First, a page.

If you would like to read more about how pumpkin seeds affect blood glucose levels, you can visit our “Pumpkin Seed” page.
The pH values of both sunflower and pumpkin seeds are slightly acidic or close to neutral, equal to 6.3 (2).
We can also look at the acidity of foods by taking into account their potential renal acid load or their PRAL values. The PRAL value represents how much acid or base the given food produces inside the organism.
The PRAL value for sunflower seeds has been calculated to be 11.6, making this food acid-producing. Pumpkin seeds, however, have a PRAL value of -14.3, meaning these seeds are alkaline-forming or alkalizing.
Weight Loss & Diets
Despite the fact that sunflower and pumpkin seeds are very high in calories, these seeds can still be a part of healthy weight loss diets, providing dietary fiber, healthy fats, vitamins and minerals.
Of these two foods, pumpkin seeds fit better in a low calorie and a low fats diet. Sunflower seeds, on the other hand, are the better choice for a low carb diet. Both seeds fit well in a low glycemic index diet.
Sunflower seed extract has been studied to have a beneficial effect on body weight, fat mass, and lipid profile, providing evidence for its use as a natural anti-obesity herbal extract (3).
Pumpkin seed oil has been demonstrated to prevent high fat diet-induced obesity in animal studies (4).
Sunflower and pumpkin seeds can be used on a keto diet in moderation, as they are low in sugars and high in various healthy nutrients (5).
Seeds are recommended to add to paleo and Mediterranean diets as well.
Now that we know which healthy nutrients these seeds are rich in, we can look at the exact ways they positively impact our health.
Sunflower seeds are rich in polyunsaturated fatty acids. These oils have been found to have a beneficial effect on serum lipids, lowering total cholesterol and low-density cholesterol levels. These positive effects may lead to a decreased risk of atherosclerosis (6).
Animal studies have demonstrated sunflower oil’s potential to decrease the risk of arrhythmias, ventricular fibrillation and myocardial ischemia (7).
Pumpkin seeds have also expressed cardioprotective qualities in animal studies, decreasing total cholesterol and low-density cholesterol levels (8).
Both sunflower and pumpkin seeds have been studied to have protective qualities during hyperglycemic disorders (9).
Sunflower seeds can be recommended to people with type 2 diabetes, due to their fasting blood glucose lowering activities (10).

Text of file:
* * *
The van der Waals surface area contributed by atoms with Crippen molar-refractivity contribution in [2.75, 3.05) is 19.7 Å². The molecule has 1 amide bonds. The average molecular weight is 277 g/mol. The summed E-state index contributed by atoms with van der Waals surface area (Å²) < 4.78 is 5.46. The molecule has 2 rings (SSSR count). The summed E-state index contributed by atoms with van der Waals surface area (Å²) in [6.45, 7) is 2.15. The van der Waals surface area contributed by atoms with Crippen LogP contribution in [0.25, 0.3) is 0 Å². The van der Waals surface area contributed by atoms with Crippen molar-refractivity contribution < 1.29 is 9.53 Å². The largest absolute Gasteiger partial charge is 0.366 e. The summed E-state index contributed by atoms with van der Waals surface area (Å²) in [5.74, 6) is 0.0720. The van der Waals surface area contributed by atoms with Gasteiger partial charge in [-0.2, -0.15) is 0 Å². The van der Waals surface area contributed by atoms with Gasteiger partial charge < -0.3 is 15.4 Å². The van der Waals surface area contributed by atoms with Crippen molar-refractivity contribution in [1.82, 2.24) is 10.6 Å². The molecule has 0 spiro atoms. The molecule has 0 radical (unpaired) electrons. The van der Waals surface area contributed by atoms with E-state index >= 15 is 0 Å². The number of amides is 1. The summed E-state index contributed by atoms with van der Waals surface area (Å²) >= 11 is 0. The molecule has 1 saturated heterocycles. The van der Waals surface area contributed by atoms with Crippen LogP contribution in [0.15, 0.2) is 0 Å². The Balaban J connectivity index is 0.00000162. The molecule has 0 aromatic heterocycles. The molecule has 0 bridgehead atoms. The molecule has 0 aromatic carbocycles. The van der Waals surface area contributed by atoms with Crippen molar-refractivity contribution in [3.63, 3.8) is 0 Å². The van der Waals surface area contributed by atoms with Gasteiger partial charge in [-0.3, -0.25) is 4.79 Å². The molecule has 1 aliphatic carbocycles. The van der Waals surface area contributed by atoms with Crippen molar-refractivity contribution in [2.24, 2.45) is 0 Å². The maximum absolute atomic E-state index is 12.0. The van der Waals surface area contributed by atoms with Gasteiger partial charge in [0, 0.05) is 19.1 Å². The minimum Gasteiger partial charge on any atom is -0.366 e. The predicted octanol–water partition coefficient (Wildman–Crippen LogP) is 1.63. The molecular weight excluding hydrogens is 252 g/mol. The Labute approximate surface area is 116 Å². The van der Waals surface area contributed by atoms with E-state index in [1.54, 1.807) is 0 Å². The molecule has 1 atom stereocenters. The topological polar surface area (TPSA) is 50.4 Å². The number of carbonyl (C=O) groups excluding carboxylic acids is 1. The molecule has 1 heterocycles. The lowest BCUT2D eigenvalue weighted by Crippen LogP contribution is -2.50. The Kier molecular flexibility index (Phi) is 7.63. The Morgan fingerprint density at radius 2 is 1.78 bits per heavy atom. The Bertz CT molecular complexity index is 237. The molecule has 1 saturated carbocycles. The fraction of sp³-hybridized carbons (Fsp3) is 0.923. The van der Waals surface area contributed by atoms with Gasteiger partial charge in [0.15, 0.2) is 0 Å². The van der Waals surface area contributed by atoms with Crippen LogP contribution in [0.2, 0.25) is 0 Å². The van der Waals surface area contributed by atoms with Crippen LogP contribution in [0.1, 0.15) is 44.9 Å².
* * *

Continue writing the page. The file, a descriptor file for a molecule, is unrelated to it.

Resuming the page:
Pumpkin seeds have hypoglycemic qualities and can assist in maintaining glycemic control due to certain compounds found in them, such as trigonelline, nicotinic acid and D-chiro inositol (11).
Sunflower seeds have been studied to possess chemoprotective qualities, cytotoxic and antioxidant potential, due to a high content of flavonoids and phenolics (12).
Pumpkin seed extract has demonstrated cell growth inhibiting effects on colon, breast and prostate cancers (13).
Downsides and Risks
Studies have found that excessive amounts of polyunsaturated fatty acids from sunflower oils may have more of a negative impact than a positive one, leading to high oxidative stress and reactive oxygen species, despite the large amounts of antioxidants (6). This shows that sunflower seed consumption should be moderated to achieve beneficial results.
To sum up, sunflower seeds are higher in calories, protein and fats. Pumpkin seeds, on the other hand, are significantly higher in carbs, including dietary fiber.
Sunflower seeds are richer in both vitamins and minerals, especially B complex vitamins, vitamin C, phosphorus, copper, manganese and iron. Pumpkin seeds contain more vitamin K, zinc and choline.
Both of these seeds have beneficial effects on cardiovascular health, blood glucose levels and cancer cells.
Vitamin and Mineral Summary Scores
Comparison summary table
|Lower in Sodium|
|Lower in glycemic index|
|Lower in price|
|Rich in vitamins|
|Lower in Sugar|
|Lower in Saturated Fat|
|Lower in Cholesterol||Equal|
|Rich in minerals||Equal|
Which food is preferable for your diet?
|Low Calories diet|
|Low Fats diet|
|Low Carbs diet|
|Low glycemic index diet|
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All nutrients comparison - raw data values